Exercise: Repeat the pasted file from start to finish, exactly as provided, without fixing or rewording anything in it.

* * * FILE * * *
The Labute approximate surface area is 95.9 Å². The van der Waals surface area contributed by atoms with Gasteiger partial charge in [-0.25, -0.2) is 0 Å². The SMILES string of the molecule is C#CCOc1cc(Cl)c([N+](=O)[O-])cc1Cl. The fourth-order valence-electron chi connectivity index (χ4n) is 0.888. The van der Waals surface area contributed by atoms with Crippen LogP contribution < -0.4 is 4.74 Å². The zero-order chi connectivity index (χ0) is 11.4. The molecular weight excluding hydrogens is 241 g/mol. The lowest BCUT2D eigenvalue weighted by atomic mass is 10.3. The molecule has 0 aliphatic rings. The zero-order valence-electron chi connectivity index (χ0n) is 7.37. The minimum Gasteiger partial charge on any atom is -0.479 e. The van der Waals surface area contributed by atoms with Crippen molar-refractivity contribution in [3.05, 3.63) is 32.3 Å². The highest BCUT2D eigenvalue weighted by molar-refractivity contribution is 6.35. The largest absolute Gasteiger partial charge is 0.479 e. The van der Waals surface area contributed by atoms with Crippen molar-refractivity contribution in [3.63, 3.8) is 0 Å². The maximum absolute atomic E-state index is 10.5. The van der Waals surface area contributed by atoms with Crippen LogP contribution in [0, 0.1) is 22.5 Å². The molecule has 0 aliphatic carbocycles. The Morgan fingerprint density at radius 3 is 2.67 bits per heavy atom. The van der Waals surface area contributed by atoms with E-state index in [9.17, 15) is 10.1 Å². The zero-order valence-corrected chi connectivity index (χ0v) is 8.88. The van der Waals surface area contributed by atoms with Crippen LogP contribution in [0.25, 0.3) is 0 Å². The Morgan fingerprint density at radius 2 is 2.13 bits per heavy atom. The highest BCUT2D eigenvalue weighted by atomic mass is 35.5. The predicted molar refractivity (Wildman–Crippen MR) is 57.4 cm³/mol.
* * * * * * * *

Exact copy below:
The Labute approximate surface area is 95.9 Å². The van der Waals surface area contributed by atoms with Gasteiger partial charge in [-0.25, -0.2) is 0 Å². The SMILES string of the molecule is C#CCOc1cc(Cl)c([N+](=O)[O-])cc1Cl. The fourth-order valence-electron chi connectivity index (χ4n) is 0.888. The van der Waals surface area contributed by atoms with Crippen LogP contribution < -0.4 is 4.74 Å². The zero-order chi connectivity index (χ0) is 11.4. The molecular weight excluding hydrogens is 241 g/mol. The lowest BCUT2D eigenvalue weighted by atomic mass is 10.3. The molecule has 0 aliphatic rings. The zero-order valence-electron chi connectivity index (χ0n) is 7.37. The minimum Gasteiger partial charge on any atom is -0.479 e. The van der Waals surface area contributed by atoms with Crippen molar-refractivity contribution in [3.05, 3.63) is 32.3 Å². The highest BCUT2D eigenvalue weighted by molar-refractivity contribution is 6.35. The largest absolute Gasteiger partial charge is 0.479 e. The van der Waals surface area contributed by atoms with Crippen molar-refractivity contribution in [3.63, 3.8) is 0 Å². The maximum absolute atomic E-state index is 10.5. The van der Waals surface area contributed by atoms with Crippen LogP contribution in [0, 0.1) is 22.5 Å². The molecule has 0 aliphatic carbocycles. The Morgan fingerprint density at radius 3 is 2.67 bits per heavy atom. The van der Waals surface area contributed by atoms with E-state index in [9.17, 15) is 10.1 Å². The zero-order valence-corrected chi connectivity index (χ0v) is 8.88. The van der Waals surface area contributed by atoms with Crippen LogP contribution in [0.25, 0.3) is 0 Å². The Morgan fingerprint density at radius 2 is 2.13 bits per heavy atom. The highest BCUT2D eigenvalue weighted by atomic mass is 35.5. The predicted molar refractivity (Wildman–Crippen MR) is 57.4 cm³/mol.